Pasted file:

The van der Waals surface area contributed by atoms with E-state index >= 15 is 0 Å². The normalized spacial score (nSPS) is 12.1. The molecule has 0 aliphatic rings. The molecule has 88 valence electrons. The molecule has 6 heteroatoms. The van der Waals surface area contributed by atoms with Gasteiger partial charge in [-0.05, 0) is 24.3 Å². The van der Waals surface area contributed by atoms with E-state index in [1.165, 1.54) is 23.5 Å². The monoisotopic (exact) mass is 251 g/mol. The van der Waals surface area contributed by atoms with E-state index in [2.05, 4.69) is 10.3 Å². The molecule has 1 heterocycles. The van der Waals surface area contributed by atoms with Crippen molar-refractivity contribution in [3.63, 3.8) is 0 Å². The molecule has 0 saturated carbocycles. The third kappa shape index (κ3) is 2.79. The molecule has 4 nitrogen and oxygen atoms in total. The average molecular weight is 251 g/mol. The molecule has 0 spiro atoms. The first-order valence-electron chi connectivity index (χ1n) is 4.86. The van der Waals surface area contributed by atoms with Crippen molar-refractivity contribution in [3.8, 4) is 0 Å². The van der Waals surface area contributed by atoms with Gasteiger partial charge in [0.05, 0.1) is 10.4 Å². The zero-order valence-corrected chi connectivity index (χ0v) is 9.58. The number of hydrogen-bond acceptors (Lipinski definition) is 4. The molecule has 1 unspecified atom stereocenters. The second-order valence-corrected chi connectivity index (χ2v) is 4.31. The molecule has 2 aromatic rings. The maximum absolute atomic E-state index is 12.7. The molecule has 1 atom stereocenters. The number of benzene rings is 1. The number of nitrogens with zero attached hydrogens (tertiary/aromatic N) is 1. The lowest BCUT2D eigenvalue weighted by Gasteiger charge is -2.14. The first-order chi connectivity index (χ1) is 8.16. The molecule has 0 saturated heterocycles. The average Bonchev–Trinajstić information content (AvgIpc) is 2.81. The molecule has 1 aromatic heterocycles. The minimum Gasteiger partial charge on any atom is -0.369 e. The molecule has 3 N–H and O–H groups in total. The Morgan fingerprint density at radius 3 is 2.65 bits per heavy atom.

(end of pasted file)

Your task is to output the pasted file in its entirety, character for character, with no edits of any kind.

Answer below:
The van der Waals surface area contributed by atoms with E-state index >= 15 is 0 Å². The normalized spacial score (nSPS) is 12.1. The molecule has 0 aliphatic rings. The molecule has 88 valence electrons. The molecule has 6 heteroatoms. The van der Waals surface area contributed by atoms with Gasteiger partial charge in [-0.05, 0) is 24.3 Å². The van der Waals surface area contributed by atoms with E-state index in [1.165, 1.54) is 23.5 Å². The monoisotopic (exact) mass is 251 g/mol. The van der Waals surface area contributed by atoms with E-state index in [2.05, 4.69) is 10.3 Å². The molecule has 1 heterocycles. The van der Waals surface area contributed by atoms with Crippen molar-refractivity contribution in [3.63, 3.8) is 0 Å². The molecule has 0 saturated carbocycles. The third kappa shape index (κ3) is 2.79. The molecule has 4 nitrogen and oxygen atoms in total. The average molecular weight is 251 g/mol. The molecule has 0 spiro atoms. The first-order valence-electron chi connectivity index (χ1n) is 4.86. The van der Waals surface area contributed by atoms with Crippen molar-refractivity contribution in [3.8, 4) is 0 Å². The van der Waals surface area contributed by atoms with Gasteiger partial charge in [0.05, 0.1) is 10.4 Å². The zero-order valence-corrected chi connectivity index (χ0v) is 9.58. The number of hydrogen-bond acceptors (Lipinski definition) is 4. The molecule has 1 unspecified atom stereocenters. The second-order valence-corrected chi connectivity index (χ2v) is 4.31. The molecule has 2 aromatic rings. The maximum absolute atomic E-state index is 12.7. The molecule has 1 atom stereocenters. The number of benzene rings is 1. The number of nitrogens with zero attached hydrogens (tertiary/aromatic N) is 1. The lowest BCUT2D eigenvalue weighted by Gasteiger charge is -2.14. The first-order chi connectivity index (χ1) is 8.16. The molecule has 0 saturated heterocycles. The average Bonchev–Trinajstić information content (AvgIpc) is 2.81. The molecule has 1 aromatic heterocycles. The minimum Gasteiger partial charge on any atom is -0.369 e. The molecule has 3 N–H and O–H groups in total. The Morgan fingerprint density at radius 3 is 2.65 bits per heavy atom.